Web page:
A spontaneous reaction is one that requires no external and continuous input of energy. It occurs when G<0. Very straightforward. When G>0, the reaction is not spontaneous ok. As a reaction reaches equilibrium, G trends towards while S is maximized. Ok. Very clear understandable.
My confusion begins with understanding how entropy can drive a reaction.
So lets assume a endothermic reaction: A + B –> CD + EF. Great! This reaction proceeds spontaneously because the products have a higher entropy than the reactants and the magnitude of entropy * T is higher than enthalpy.
Even though I am able to categorize this reaction as spontaneous. Why does this reaction occur spontaneously??? Obviously, the molecules involved in this reaction (specifically A and B) have no clue that the products have more microstates. Why do the reactants react in the first place than? What is the exact mechanism involved.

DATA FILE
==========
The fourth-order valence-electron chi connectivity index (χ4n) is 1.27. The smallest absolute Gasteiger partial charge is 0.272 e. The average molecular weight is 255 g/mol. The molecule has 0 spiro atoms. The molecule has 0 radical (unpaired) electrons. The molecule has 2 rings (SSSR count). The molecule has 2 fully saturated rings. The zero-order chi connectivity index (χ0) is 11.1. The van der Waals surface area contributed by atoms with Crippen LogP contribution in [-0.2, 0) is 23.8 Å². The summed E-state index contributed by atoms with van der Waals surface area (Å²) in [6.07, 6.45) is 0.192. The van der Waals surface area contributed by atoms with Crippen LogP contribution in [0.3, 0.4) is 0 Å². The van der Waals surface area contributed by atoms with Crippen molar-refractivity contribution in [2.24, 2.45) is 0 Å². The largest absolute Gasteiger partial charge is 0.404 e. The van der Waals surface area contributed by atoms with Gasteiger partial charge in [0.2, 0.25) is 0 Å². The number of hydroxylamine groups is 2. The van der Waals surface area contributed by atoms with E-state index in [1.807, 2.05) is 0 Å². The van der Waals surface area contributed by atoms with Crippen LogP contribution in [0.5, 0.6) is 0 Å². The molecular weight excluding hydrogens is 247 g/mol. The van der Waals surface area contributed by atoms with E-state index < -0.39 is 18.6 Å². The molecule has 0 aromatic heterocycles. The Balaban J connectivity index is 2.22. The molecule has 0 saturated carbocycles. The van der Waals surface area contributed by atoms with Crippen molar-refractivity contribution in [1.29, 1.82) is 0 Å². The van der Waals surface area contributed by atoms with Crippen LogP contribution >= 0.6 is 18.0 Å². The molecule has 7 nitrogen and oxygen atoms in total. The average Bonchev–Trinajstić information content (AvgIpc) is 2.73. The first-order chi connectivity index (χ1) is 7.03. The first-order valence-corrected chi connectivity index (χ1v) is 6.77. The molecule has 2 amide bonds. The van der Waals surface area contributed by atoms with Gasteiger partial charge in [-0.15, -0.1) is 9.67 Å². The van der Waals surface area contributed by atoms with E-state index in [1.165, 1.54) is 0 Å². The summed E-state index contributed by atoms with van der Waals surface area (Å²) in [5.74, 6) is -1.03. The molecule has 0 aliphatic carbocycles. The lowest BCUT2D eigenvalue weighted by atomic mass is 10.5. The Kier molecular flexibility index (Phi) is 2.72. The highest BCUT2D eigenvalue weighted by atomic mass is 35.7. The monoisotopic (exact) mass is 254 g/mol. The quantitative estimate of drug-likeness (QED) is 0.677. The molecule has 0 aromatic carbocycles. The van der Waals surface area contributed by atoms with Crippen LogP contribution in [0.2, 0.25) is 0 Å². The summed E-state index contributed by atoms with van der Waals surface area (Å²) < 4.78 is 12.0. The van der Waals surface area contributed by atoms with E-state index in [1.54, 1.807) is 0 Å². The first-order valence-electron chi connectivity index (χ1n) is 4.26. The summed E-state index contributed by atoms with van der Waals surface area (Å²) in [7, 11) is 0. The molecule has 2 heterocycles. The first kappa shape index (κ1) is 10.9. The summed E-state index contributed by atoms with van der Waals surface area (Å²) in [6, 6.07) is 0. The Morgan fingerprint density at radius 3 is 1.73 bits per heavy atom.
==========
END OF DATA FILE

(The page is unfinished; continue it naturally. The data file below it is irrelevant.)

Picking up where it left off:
Why do exothermic reactions typically proceed spontaneously (with an initial energy inputted). I don’t understand this at all. I don’t want to have to just rely on the math and lack an intuitive understanding.
Edit: I wanted to add that I understand entropy to be a function of probability. Example: if I flip a coin 1000 times, it is more likely that I get 500 heads and tails. But just because the products have more arrangeable states does not explain why the reaction proceeds in the first place. For example, using the coin analogy, even though there are a lot of microstates with 500 heads and tails, why does the coin flip in the first place (if that makes sense).
Edit 2: My only working idea right now is that because products have higher entropy, the chances of the products interacting to form reactants is less likely. But this does not explain something like diamond spontaneously turning into graphite so I am reluctant to believe it.